Shannon Johnson eats one meal per day, often consisting of a can of tuna and celery sticks. Her job in food service at Disneyland Resort, a set of hotels next to the theme park in Anaheim, California, pays an hourly wage of $11, the state minimum. When she leads a shift, it’s $12. Her hours vary significantly from one week to the next, as does her paycheck.
She and her 30,000 coworkers are asking for a raise, but not from Disneyland Resort. They’re counting on the residents of Anaheim. After contract negotiations with the company stalled, a coalition of unions submitted a city ballot measure this month that would require the resort and other large employers to pay an $18 minimum wage.
The campaign exemplifies an increasingly common model of labor advocacy: Rather than bargain with their employers, workers are pushing state and city governments to grant them wage increases. The teachers’ strike in West Virginia earlier this month is the latest example of the strategy, which came to prominence in recent years with the Fight for $15, a union-backed fast food worker movement that has led successful minimum-wage campaigns across the country.
The organizing model has arisen alongside a puzzling trend: As the economy hums along in its ninth straight year of growth, wages have remained relatively stagnant. Economic fundamentals say a tight labor market should drive up worker pay. One reason it hasn’t, some economists have argued, is the decline of union membership and power. But by winning pay increases through legislative means, unions have found a partial solution that benefits members and non-members alike.
“People are now using the legislative process and the political process to get things that would normally have happened at the bargaining table,” said Randi Weingarten, the president of the American Federation of Teachers.
Only 10.7 percent of American workers belong to unions, just over half of what the membership rate was in 1983, the first year for which comparable data is available from the Bureau of Labor Statistics. Last year, nonunion workers brought home 80 percent of the earnings that union members did, a disparity that remains significant when one accounts for differences in education and experience.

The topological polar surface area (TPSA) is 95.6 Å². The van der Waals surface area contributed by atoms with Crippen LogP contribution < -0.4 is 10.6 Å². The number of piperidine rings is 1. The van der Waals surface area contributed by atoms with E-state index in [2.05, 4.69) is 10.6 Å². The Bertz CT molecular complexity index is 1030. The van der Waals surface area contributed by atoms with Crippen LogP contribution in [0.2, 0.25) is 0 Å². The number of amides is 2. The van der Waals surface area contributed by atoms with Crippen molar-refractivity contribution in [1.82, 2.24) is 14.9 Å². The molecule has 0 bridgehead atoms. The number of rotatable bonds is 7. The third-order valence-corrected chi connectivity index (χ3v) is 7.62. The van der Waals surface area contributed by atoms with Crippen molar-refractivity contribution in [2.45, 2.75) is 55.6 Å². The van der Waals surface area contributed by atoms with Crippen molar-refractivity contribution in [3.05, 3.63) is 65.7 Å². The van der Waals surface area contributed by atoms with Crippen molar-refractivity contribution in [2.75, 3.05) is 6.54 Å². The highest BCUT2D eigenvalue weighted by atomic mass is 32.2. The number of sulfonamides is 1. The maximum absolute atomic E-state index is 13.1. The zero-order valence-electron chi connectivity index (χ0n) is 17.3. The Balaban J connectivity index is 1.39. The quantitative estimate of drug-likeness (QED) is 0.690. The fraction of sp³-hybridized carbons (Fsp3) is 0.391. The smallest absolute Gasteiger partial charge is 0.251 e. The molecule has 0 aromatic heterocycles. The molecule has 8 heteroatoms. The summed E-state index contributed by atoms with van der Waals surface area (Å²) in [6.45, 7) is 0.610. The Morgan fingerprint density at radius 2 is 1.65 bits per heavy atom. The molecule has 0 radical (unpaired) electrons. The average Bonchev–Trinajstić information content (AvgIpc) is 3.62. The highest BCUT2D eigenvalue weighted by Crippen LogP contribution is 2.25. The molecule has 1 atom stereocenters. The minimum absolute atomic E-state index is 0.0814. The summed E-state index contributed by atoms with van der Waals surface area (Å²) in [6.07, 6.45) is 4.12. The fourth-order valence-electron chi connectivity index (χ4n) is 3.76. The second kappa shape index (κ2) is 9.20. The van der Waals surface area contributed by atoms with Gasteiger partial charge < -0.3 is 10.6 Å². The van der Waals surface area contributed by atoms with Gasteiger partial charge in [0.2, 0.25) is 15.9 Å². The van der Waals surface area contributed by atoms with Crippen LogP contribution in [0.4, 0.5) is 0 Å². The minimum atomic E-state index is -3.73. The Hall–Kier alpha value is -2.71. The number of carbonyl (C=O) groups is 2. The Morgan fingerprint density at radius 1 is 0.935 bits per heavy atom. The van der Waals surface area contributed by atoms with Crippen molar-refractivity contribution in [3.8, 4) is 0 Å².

Now unions face a new threat: Janus v. AFSCME, a Supreme Court case awaiting a decision, may do away with mandatory dues payment for public sector unions. If so, the number of workers that directly benefit from union-bargained contracts will likely shrink even further.
“Classic public sector or private sector bargaining has been practically decimated,” said Nelson Lichtenstein, a professor of labor studies at University of California, Santa Barbara. .
Opponents of private-sector unions argue that the labor organizations raise wages above the rate set by a free market, making companies less flexible and ultimately hurting workers. Union membership has declined, they argue, because global competition and the shift to a service economy has rendered them irrelevant. “It’s important to recognize the hidden costs of union wage premiums,” Aparna Mathur and Mark J. Perry, scholars at the conservative American Enterprise Institute, wrote in a September blog post. “In the long run, those wages reduce the profitability of their employers, and investment in the global economy will move away from companies with such high costs and low profitability.”
Facing declining membership and new legal challenges, unions are trying a different tactic: public pressure. Fight for $15, launched in 2012 with backing from the 2 million-member Service Employees International Union, began with two demands on behalf of fast food workers: $15 base pay and a union. The wage demand quickly rose to the fore.
The workers, who don’t belong to the union and haven’t paid a dime in dues, have used headline-grabbing single-day strikes to put pressure on city and state governments, rather than restaurants. The campaign won minimum wage hikes in cities and states across the country, including its titular wage floor in California and New York. According to the left-leaning Economic Policy Institute, 4.5 million workers in 18 states benefited from minimum wage hikes at the outset of this year.
In West Virginia earlier this month, striking teachers won legislation that raised their pay by 5 percent. Lacking collective bargaining rights, the teachers found themselves in a similar position as nonunion fast food workers. Militant tactics bolstered public support, as they had for Fight for $15. “The strike made people aware of how bad things were,” said Jay O’Neal, a middle school teacher in Charleston, West Virginia. “When people found out, they were sympathetic.”
The Oklahoma Education Association, the top teachers union in the state, announced a statewide school closure set to begin on April 2, unless the Legislature passes a bill that raises pay. In Anaheim, workers at Disneyland Resort are gathering the 20,000 signatures necessary to put their wage hike on the ballot.
“The Fight for $15 broke the ice,” said Austin Lynch, an organizing director at Unite Here who has led the Anaheim ballot strategy. “Workers are being pushed to the edge. They’re going to stand up and find a way to do something about it.”
Image: Fast food workers rally for a $15 minimum wage.